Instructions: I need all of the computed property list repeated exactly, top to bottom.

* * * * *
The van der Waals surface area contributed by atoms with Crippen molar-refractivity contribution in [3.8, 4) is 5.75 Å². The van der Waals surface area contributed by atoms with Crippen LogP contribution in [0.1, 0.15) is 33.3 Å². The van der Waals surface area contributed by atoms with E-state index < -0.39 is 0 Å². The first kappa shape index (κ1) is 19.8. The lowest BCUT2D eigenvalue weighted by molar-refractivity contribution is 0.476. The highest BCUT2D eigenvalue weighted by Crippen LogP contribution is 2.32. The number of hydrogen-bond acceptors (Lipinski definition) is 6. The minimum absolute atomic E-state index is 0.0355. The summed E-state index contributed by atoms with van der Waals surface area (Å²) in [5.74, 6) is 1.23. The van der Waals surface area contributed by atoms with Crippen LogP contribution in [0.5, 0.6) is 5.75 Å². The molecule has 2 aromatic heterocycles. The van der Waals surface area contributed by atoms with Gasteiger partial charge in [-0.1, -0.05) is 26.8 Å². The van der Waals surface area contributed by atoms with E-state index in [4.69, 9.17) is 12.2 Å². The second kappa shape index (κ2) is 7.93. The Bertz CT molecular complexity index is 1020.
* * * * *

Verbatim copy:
The van der Waals surface area contributed by atoms with Crippen molar-refractivity contribution in [3.8, 4) is 5.75 Å². The van der Waals surface area contributed by atoms with Crippen LogP contribution in [0.1, 0.15) is 33.3 Å². The van der Waals surface area contributed by atoms with E-state index < -0.39 is 0 Å². The first kappa shape index (κ1) is 19.8. The lowest BCUT2D eigenvalue weighted by molar-refractivity contribution is 0.476. The highest BCUT2D eigenvalue weighted by Crippen LogP contribution is 2.32. The number of hydrogen-bond acceptors (Lipinski definition) is 6. The minimum absolute atomic E-state index is 0.0355. The summed E-state index contributed by atoms with van der Waals surface area (Å²) in [5.74, 6) is 1.23. The van der Waals surface area contributed by atoms with Crippen LogP contribution in [0.5, 0.6) is 5.75 Å². The molecule has 2 aromatic heterocycles. The van der Waals surface area contributed by atoms with Gasteiger partial charge in [-0.1, -0.05) is 26.8 Å². The van der Waals surface area contributed by atoms with E-state index in [4.69, 9.17) is 12.2 Å². The second kappa shape index (κ2) is 7.93. The Bertz CT molecular complexity index is 1020.